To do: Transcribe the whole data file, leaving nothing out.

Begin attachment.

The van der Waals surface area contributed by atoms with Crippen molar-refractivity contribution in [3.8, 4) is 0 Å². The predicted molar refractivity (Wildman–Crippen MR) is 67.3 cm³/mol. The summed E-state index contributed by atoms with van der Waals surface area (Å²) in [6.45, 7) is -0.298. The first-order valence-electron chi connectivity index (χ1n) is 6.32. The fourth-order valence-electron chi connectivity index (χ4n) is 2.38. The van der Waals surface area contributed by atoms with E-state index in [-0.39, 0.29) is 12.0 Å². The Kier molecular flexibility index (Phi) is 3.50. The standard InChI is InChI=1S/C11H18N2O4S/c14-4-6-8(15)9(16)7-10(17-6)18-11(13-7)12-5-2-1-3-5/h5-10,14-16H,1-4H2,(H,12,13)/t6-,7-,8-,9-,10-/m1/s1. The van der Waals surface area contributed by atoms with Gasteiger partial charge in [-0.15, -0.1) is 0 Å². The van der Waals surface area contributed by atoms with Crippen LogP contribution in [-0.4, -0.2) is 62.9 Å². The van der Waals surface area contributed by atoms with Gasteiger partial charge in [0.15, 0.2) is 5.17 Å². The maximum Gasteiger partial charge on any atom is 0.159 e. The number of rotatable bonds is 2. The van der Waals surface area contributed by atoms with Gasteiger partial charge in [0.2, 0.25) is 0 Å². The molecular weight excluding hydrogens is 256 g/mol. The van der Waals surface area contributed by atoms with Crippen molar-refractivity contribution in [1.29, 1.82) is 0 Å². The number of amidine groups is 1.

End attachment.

The van der Waals surface area contributed by atoms with Crippen molar-refractivity contribution in [3.8, 4) is 0 Å². The predicted molar refractivity (Wildman–Crippen MR) is 67.3 cm³/mol. The summed E-state index contributed by atoms with van der Waals surface area (Å²) in [6.45, 7) is -0.298. The first-order valence-electron chi connectivity index (χ1n) is 6.32. The fourth-order valence-electron chi connectivity index (χ4n) is 2.38. The van der Waals surface area contributed by atoms with E-state index in [-0.39, 0.29) is 12.0 Å². The Kier molecular flexibility index (Phi) is 3.50. The standard InChI is InChI=1S/C11H18N2O4S/c14-4-6-8(15)9(16)7-10(17-6)18-11(13-7)12-5-2-1-3-5/h5-10,14-16H,1-4H2,(H,12,13)/t6-,7-,8-,9-,10-/m1/s1. The van der Waals surface area contributed by atoms with Gasteiger partial charge in [-0.15, -0.1) is 0 Å². The van der Waals surface area contributed by atoms with Crippen LogP contribution in [-0.4, -0.2) is 62.9 Å². The van der Waals surface area contributed by atoms with Gasteiger partial charge in [0.15, 0.2) is 5.17 Å². The maximum Gasteiger partial charge on any atom is 0.159 e. The number of rotatable bonds is 2. The van der Waals surface area contributed by atoms with Gasteiger partial charge in [0.2, 0.25) is 0 Å². The molecular weight excluding hydrogens is 256 g/mol. The van der Waals surface area contributed by atoms with Crippen molar-refractivity contribution in [1.29, 1.82) is 0 Å². The number of amidine groups is 1.